A report released by the United Nations Children’s Fund (Unicef) on Friday revealed that one in 10 girls globally – 120 million – have been sexually abused, with violence against children taking increasingly insidious forms. The report, ‘Hidden in Plain Sight: Statistical Analysis of Violence against Children’, surveys 190 countries, including Pakistan, and surveys boys and girls aged up to 19 years.
While the statistics on violent acts such as homicide are startling - Pakistan is among 10 countries with the largest number of victims of homicide among children and adolescents up to the age of 19, with close to 3000 victims in 2012 - the findings on violence against girls stands out: 30 per cent of girls aged 15 to 19 surveyed say they have experienced physical violence since the age of 15, with 24 per cent saying they experienced physical violence within the last 12 months.
The report acknowledges the myriad forms violent acts can take and to that end, details different kinds of violence: physical (ranging from bullying to degradation or torture and including smacks, kicking, forced ingestion or any act intended to cause some degree of pain or discomfort), sexual (including unlawful or harmful sexual activity, exploitation, forced marriages), mental (including verbal abuse, threatening, isolating or ignoring, exposure to domestic violence and cyber bullying), and neglect (the failure to adequately care for a child’s physical and psychological needs).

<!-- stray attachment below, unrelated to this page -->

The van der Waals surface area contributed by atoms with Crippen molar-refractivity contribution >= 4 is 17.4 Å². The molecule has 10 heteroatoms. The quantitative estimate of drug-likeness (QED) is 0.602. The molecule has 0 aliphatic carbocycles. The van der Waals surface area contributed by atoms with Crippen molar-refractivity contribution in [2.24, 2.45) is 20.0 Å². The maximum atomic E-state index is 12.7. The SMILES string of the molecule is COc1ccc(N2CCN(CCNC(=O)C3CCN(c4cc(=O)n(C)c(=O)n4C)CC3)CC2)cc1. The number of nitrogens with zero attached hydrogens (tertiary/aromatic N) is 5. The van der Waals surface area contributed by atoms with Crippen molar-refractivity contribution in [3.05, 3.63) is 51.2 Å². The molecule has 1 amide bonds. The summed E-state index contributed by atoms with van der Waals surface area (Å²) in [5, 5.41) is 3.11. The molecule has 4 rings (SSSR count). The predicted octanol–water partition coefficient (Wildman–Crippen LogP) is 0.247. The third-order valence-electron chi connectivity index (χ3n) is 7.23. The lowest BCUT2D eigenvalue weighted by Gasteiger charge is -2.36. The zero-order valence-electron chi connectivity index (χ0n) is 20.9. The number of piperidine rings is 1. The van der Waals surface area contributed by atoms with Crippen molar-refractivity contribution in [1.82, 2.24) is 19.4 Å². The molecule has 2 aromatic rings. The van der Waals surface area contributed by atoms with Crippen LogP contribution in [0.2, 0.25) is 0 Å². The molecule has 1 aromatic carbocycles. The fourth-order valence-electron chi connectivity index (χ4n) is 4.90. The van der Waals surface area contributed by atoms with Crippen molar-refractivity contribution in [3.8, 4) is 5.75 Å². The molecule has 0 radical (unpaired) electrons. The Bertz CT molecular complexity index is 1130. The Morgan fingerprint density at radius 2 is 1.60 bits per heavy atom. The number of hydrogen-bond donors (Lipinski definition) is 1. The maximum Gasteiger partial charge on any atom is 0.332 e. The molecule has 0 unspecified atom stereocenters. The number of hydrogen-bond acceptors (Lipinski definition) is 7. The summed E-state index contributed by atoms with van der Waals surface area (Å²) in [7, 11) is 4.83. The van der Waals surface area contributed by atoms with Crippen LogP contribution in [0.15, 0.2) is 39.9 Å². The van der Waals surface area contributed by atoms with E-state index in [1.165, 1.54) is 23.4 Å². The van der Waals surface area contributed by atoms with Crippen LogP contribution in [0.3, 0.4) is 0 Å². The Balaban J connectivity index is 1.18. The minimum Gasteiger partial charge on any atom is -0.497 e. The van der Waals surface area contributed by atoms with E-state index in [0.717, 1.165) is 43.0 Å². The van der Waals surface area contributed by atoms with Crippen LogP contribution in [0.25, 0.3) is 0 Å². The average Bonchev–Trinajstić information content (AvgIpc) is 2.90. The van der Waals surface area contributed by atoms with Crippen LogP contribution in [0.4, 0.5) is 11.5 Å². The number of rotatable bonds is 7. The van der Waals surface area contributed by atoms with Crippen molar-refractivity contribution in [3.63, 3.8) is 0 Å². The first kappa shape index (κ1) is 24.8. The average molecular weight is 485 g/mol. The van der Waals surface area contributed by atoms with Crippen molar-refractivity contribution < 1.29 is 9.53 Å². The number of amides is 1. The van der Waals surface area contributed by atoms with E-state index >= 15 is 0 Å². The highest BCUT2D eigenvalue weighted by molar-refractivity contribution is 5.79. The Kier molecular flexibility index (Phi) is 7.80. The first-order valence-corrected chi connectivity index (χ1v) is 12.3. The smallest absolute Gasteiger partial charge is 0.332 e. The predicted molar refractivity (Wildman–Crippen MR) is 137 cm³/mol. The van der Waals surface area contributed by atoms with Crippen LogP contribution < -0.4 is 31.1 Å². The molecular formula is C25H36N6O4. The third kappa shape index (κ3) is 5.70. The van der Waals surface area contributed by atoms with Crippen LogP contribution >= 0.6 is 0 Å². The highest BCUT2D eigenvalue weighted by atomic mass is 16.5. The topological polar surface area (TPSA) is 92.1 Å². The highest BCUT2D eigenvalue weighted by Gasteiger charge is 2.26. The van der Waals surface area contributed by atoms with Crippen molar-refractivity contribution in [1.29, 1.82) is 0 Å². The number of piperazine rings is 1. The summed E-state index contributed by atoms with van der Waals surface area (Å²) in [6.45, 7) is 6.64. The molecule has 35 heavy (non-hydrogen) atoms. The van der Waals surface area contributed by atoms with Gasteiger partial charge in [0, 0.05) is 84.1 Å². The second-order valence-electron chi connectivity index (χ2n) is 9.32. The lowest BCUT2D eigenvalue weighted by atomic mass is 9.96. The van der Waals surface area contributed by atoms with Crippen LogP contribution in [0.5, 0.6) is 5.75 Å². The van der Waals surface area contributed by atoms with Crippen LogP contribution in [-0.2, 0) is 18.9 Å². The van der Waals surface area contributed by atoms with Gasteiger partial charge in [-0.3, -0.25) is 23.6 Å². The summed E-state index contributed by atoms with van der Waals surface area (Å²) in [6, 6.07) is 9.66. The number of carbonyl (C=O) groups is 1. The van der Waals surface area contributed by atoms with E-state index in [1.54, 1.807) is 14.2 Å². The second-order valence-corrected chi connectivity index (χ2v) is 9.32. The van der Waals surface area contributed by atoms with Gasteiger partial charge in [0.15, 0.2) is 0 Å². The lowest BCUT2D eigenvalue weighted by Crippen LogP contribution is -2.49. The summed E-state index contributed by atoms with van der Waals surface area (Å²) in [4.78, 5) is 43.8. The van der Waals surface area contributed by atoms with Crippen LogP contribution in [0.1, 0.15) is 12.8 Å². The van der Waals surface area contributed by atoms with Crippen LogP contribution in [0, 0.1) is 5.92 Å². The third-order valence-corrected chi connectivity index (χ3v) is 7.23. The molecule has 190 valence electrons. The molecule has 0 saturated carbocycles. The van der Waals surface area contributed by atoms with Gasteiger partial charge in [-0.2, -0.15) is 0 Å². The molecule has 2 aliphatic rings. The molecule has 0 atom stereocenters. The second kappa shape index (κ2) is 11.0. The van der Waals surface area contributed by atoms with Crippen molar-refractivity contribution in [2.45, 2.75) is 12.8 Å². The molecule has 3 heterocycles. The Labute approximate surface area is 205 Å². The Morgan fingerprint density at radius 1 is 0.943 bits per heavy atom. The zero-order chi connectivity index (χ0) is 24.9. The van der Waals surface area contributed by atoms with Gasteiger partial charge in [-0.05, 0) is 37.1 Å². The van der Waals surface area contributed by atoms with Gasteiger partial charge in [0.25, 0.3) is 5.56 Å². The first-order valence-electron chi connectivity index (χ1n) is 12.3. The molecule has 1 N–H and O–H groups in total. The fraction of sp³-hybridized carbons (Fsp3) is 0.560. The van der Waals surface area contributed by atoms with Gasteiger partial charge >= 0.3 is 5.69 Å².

When girls were asked to identify the perpetrators of the violence, parents and caregivers (including stepmothers or stepfathers) were most commonly named, as well as husbands or partners (depending on the girls’ marital status). Among married girls, 85 per cent of Pakistani girls surveyed identified their current partner as the perpetrator of violence. One per cent listed former partners, 10 per cent listed mothers or step-mothers while 15 per cent listed mothers-in-law as perpetrators of violence. Seventeen per cent of girls said they experienced physical violence while pregnant. These girls remained silent about the abuse they suffered, with 51 per cent saying they never told anyone.
When it comes to accountability for such violence, 53 per cent of girls said a ‘husband or partner is justified in hitting or beating his wife or partner under certain circumstances’. Comparatively, 34 per cent of boys agreed that violence is condoned in certain situations.
The report notes that children who are abused or neglected may suffer from low self-esteem, depression and hampered development (often performing poorly at school). Witnessing violence can also cause distress, with many children internalising the nature of the violence they are exposed to and repeating patterns of abuse against others. Unicef states that the nature and impact of violence on children remains largely undocumented and underreported, while legal systems across the world fail to adequately respond to cases of violence against children.
Published in The Express Tribune, September 6th, 2014.